For today's recipes, we're going to talk about modeling chocolate. Modeling chocolate is a wonderful edible sculpting medium. It's like clay you want to eat- firm, yet malleable, capable of holding it's shape or being reworked, and also delicious. We know of two different recipes for modeling chocolate- one that uses candy melts, and one that uses real chocolate. We're going to give you both.
Modeling Chocolate Using Candy Melts:
In a double boiler, heat your candy melts until they're mostly melted but a few lumps remain. You don't want to risk the candy melts getting too hot and burning, so take it off the double boiler and set it aside while there are still a few lumps. (The lumps will melt out from the residual heat of the warm melted candy).
Microwave your corn syrup for a minute and a half so that the syrup gets very warm and very thin. Put your melted candy melts back on the double boiler over a low heat and pour in the warm corn syrup.
Begin stirring! And keep stirring! Stir much longer than you think you need to; if you don't stir your mixture enough, the fats will separate out during the cooling process and your modeling chocolate will wind up lumpy. Your modeling chocolate is ready when it's absolutely silky-smooth and shiny- no air bubbles, no "curdled" appearance, and no liquid separated out.
Pour your warm modeling chocolate onto the lined sheet pan and spread to about 1/4" thick. Once it's cooled, you can start sculpting immediately or put it in an air-tight container for later.
Modeling Chocolate Using Real Chocolate:
In a double boiler, melt your chocolate over a medium heat until it is super smooth. Once your chocolate is completely smooth, take it off the double boiler and set it aside. You don't want it to continue to heat after it has reached the right consistency.
Because glucose has a lower water content than the corn syrup we used in the candy melt recipe, you'll need to add just a smidge of water. Add 1 teaspoon of water to your 250g of glucose now. Microwave the glucose and water for a minute or two- until it's warm enough to be smooth, liquidy, and easy to pour. Put your chocolate back on the double boiler over a low heat.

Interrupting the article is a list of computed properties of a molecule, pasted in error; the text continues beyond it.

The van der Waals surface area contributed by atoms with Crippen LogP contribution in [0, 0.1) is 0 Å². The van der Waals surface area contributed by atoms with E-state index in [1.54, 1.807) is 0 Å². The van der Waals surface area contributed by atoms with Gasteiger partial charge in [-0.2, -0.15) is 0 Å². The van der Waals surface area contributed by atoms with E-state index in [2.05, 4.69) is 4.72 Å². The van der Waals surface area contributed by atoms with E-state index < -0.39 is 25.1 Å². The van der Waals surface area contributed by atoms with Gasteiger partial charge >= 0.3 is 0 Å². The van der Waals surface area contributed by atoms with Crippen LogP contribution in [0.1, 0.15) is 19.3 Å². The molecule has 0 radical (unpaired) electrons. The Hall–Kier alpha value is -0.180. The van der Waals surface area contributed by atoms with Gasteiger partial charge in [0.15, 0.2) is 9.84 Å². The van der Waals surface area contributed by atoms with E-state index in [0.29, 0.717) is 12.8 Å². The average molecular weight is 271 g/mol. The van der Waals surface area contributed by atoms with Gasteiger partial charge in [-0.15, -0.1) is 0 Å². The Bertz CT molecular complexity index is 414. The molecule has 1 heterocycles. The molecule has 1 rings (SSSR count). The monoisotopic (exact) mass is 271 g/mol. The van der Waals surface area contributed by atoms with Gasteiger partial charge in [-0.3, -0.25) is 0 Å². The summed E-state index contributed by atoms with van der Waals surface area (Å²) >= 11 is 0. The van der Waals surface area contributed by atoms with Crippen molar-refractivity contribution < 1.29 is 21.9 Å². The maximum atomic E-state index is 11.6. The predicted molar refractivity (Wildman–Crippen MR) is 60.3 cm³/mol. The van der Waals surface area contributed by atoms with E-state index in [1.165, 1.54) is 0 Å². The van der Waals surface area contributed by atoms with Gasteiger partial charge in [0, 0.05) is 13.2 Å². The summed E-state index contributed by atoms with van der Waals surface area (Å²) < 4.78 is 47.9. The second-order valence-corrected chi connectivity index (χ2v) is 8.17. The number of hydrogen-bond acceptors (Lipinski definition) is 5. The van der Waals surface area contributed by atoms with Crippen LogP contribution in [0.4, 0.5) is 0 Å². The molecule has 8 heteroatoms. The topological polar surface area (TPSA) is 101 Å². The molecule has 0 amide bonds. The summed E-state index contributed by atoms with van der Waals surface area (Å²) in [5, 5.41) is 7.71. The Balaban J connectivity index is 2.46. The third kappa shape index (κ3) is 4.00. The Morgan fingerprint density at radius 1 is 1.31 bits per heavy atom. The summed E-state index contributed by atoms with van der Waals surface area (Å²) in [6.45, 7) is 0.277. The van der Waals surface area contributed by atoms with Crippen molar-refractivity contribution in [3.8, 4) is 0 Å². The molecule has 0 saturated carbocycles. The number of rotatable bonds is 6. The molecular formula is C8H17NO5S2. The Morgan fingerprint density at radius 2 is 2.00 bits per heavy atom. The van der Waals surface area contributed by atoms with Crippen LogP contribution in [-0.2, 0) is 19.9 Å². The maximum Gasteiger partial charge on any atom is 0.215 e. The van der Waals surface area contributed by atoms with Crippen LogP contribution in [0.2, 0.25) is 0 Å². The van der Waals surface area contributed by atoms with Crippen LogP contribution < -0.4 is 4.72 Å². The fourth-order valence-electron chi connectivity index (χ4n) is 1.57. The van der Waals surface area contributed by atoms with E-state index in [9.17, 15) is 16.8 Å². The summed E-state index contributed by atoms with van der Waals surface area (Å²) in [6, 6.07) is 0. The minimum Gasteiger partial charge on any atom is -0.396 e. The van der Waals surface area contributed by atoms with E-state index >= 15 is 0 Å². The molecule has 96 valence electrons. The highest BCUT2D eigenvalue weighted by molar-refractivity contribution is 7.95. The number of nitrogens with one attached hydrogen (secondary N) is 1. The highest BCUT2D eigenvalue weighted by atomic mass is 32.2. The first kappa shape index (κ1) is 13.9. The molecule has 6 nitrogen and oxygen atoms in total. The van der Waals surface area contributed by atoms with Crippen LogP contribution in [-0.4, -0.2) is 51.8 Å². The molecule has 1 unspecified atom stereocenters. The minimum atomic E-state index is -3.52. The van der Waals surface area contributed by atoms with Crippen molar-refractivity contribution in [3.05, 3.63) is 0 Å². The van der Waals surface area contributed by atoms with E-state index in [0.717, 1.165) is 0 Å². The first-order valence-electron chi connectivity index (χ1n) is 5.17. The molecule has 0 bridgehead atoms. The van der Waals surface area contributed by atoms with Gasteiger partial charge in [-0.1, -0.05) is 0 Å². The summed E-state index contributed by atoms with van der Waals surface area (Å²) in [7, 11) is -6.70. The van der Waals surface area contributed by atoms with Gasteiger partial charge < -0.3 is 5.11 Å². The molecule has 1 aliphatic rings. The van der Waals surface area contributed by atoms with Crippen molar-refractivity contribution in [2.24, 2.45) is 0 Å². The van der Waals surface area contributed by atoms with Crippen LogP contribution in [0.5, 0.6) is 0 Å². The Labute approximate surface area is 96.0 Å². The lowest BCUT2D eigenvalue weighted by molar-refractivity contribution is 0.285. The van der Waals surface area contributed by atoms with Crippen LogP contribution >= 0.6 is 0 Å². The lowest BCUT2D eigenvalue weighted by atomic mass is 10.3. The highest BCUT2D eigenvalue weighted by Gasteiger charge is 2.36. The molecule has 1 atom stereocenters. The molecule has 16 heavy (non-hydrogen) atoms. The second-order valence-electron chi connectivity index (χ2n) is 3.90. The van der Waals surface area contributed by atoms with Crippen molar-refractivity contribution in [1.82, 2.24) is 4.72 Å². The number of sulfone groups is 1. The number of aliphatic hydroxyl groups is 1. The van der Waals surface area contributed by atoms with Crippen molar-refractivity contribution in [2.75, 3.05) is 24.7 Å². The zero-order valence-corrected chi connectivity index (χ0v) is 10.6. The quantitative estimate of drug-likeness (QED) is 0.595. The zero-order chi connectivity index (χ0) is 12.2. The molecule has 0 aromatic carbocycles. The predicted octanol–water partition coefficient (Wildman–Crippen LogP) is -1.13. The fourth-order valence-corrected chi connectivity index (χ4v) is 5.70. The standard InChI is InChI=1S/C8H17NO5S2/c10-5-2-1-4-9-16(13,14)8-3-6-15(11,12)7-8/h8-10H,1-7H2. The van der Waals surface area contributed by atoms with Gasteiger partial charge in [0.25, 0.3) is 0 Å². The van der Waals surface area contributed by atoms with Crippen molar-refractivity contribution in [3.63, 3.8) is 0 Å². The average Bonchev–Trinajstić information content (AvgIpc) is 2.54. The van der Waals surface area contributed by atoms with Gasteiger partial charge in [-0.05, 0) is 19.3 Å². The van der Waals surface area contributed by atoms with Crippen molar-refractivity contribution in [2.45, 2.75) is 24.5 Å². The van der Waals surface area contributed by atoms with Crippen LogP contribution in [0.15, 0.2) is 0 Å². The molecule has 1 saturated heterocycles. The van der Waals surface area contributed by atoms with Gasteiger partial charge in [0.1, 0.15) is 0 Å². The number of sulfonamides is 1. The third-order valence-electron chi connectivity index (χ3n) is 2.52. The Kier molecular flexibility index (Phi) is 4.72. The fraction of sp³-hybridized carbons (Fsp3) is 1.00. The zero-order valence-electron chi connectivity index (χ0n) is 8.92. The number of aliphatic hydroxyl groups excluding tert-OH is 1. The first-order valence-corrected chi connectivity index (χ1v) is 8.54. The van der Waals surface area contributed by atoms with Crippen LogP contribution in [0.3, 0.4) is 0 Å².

Pour the glucose-water mixture into the chocolate and begin stirring over a constant low heat. You should notice after a bit of stirring that the fat from the chocolate begins to separate out. Keep stirring! You want that fat content to be reabsorbed by the chocolate; don't stop stirring until it is. If you notice any lumping up of the chocolate- keep stirring! Eventually you will get to a stage where your chocolate is silky smooth. If you want to color your chocolate- this is a great time to do it! You can knead in color later when your chocolate has cooled, but it is so much easier to stir it in now while the chocolate is warm and soft.
Pour your warm chocolate onto a sheet tray lined with plastic and smooth it out to about 1/4" thick. Once it's cool, you can use it immediately or store it in an air-tight container in a cool, dry place.
That's it! Now you know how to make modeling chocolate. Get to sculpting!
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